Expert Advice: 6 Common Mistakes When Naming Legal Guardians

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This is a topic most of us NEVER want to think about – what would happen to our children  if something were to happen to us?  Although it’s a terrible thought, we as parents have to take the steps to ensure our children would be cared for by the people WE would want. 

Peter Sahin, a San Juan Capistrano based attorney from the South County Law Group has some helpful tips on how to avoid common mistakes when naming the legal guardians of your children.  He writes…

6 Common Mistakes Most Parents (and their Lawyers!) Make When Naming Legal Guardians

The foundation of any estate plan for moms and dads with minor children (regardless of family assets) is naming legal guardians. Neglecting this planning can leave your children’s future in the hands of complete strangers. Making mistakes in the process can also lead to some easily avoided problems. This article covers the six common mistakes most parents (and yes, most Lawyers!) make when carrying out this critical planning.

1. Naming a couple to act as guardians, when you really don’t want both people to be potential guardians. It’s important to think about and address what should happen if the couple breaks up or one of the partners in the couple is unavailable to serve as guardian.

2. Only naming one possible guardian. It is best to name as many successor guardians as possible. If something happens to your first choice, you don’t want the court deciding who should raise your children.

3. Failing to consider financial resources. Your guardians do not have to (and often should not) be financial decision makers for your kids. However, it is best to think about whether the financial decision maker will work well with the guardians you have named. You should also evaluate and plan for the availability of resources to raise your children, which often will involve life insurance planning.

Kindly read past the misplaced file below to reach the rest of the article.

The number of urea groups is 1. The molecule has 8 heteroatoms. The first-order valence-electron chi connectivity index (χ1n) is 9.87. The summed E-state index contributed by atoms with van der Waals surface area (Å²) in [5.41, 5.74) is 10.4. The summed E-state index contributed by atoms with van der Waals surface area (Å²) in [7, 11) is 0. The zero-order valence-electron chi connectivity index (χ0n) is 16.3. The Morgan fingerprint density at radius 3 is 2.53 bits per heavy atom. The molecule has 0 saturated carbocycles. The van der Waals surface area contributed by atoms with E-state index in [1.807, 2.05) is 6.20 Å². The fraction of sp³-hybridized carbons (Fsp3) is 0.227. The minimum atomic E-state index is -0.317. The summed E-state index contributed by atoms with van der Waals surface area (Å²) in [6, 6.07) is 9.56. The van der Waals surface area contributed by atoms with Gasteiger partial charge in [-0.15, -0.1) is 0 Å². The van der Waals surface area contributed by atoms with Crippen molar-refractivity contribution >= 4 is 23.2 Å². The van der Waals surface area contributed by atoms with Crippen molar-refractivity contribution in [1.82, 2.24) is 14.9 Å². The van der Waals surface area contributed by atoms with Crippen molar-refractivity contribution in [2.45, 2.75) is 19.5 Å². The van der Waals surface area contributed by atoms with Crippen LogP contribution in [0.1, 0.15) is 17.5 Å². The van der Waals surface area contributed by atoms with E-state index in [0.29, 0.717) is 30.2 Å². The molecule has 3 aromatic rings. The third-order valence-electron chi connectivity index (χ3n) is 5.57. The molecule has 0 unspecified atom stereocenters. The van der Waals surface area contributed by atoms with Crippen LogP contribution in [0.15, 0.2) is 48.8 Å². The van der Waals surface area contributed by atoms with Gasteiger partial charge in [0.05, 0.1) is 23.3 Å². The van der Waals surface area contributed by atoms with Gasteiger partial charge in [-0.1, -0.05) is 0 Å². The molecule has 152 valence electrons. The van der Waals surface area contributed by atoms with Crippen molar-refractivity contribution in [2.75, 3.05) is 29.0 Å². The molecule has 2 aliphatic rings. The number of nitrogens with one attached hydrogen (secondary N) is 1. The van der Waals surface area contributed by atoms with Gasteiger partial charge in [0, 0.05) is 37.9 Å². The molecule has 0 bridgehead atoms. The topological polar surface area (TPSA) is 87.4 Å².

4. Only having a Will. With a Will based estate plan, the court will distribute your money in a manner that is expensive, lengthy, and totally public. There are many advantages to a Living Trust based plan instead. These include, among other things, the ability to protect your money from divorce and lawsuits.

5. Failing to exclude guardians where appropriate. In some cases, it’s not just about who you DO want raising your kids, but who you definitely DO NOT want stepping into that role. If you are concerned that someone you’d never want to care for your kids would challenge your guardian decisions, a “confidential exclusion of guardian” document should be completed.

6. Only naming guardians for the long-term. In addition to naming permanent guardians, you should also make arrangements for the short term in the event you are in an accident. It’s vital to plan for what would happen in those immediate hours until your permanent guardians can arrive. Providing nearby people who are both trusted and familiar to your children with instructions and temporary legal authority can prevent your children from being taken into custody by Child Protective Services at a time when they most need support.

Because the naming of legal guardians is so critically important for all moms and dads with minor children, we offer a free online resource that guides you through the process of creating a Kids Protection Plan® to name both permanent and temporary guardians. The link is located on the Free Resources page of our website at We also encourage you to take advantage of our free Family Wealth Planning Session offer to Tiny Oranges visitors (normally $750.00). Just call or e-mail Paula and mention this article to take advantage of this great offer…your loved ones will thank you!

                                           To your wealth, health, and happiness, 

                                           PETER SAHIN

San Juan Capistrano based attorney Peter Sahin, founder of the South County Law Group is a Personal Family Lawyer® who specializes in guiding families and small business owners to make the best legal and financial decisions over their lifetime.  Peter derives great satisfaction in giving back to his community and is a frequent speaker on important legal topics to both public and private groups throughout South Orange County. Visit to register for an upcoming free workshop and to subscribe to his biweekly e-zine with great tips and content for Orange County moms and dads. You can also give our office a call to speak with Paula Woolley, our Client Services Director, about the workshop or any other questions you might have about our practice. Paula can be reached at 949.940.8887, or


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